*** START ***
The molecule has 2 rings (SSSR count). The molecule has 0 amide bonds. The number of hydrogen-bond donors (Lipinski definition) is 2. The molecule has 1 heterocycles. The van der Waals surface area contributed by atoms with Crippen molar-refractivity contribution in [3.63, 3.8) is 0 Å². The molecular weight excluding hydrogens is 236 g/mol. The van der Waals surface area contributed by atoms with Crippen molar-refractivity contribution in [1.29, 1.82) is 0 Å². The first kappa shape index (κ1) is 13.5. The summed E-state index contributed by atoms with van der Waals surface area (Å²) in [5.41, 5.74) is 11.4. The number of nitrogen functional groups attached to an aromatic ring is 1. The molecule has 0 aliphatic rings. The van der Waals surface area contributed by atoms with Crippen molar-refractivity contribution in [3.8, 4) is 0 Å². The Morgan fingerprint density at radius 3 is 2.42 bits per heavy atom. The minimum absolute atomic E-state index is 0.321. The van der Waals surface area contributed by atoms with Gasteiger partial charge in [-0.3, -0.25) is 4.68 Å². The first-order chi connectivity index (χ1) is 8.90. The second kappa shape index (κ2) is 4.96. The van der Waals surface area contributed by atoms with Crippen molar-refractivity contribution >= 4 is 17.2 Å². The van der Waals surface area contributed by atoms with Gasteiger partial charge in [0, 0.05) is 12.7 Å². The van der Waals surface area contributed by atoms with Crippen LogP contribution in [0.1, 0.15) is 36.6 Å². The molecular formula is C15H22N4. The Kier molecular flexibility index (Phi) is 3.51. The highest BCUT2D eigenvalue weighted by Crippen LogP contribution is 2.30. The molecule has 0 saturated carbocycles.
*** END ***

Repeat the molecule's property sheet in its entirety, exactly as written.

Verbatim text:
The molecule has 2 rings (SSSR count). The molecule has 0 amide bonds. The number of hydrogen-bond donors (Lipinski definition) is 2. The molecule has 1 heterocycles. The van der Waals surface area contributed by atoms with Crippen molar-refractivity contribution in [3.63, 3.8) is 0 Å². The molecular weight excluding hydrogens is 236 g/mol. The van der Waals surface area contributed by atoms with Crippen molar-refractivity contribution in [1.29, 1.82) is 0 Å². The first kappa shape index (κ1) is 13.5. The summed E-state index contributed by atoms with van der Waals surface area (Å²) in [5.41, 5.74) is 11.4. The number of nitrogen functional groups attached to an aromatic ring is 1. The molecule has 0 aliphatic rings. The van der Waals surface area contributed by atoms with Crippen molar-refractivity contribution in [3.8, 4) is 0 Å². The Morgan fingerprint density at radius 3 is 2.42 bits per heavy atom. The minimum absolute atomic E-state index is 0.321. The van der Waals surface area contributed by atoms with Gasteiger partial charge in [-0.3, -0.25) is 4.68 Å². The first-order chi connectivity index (χ1) is 8.90. The second kappa shape index (κ2) is 4.96. The van der Waals surface area contributed by atoms with Crippen molar-refractivity contribution >= 4 is 17.2 Å². The van der Waals surface area contributed by atoms with Gasteiger partial charge in [0, 0.05) is 12.7 Å². The van der Waals surface area contributed by atoms with Crippen LogP contribution in [0.1, 0.15) is 36.6 Å². The molecular formula is C15H22N4. The Kier molecular flexibility index (Phi) is 3.51. The highest BCUT2D eigenvalue weighted by Crippen LogP contribution is 2.30. The molecule has 0 saturated carbocycles.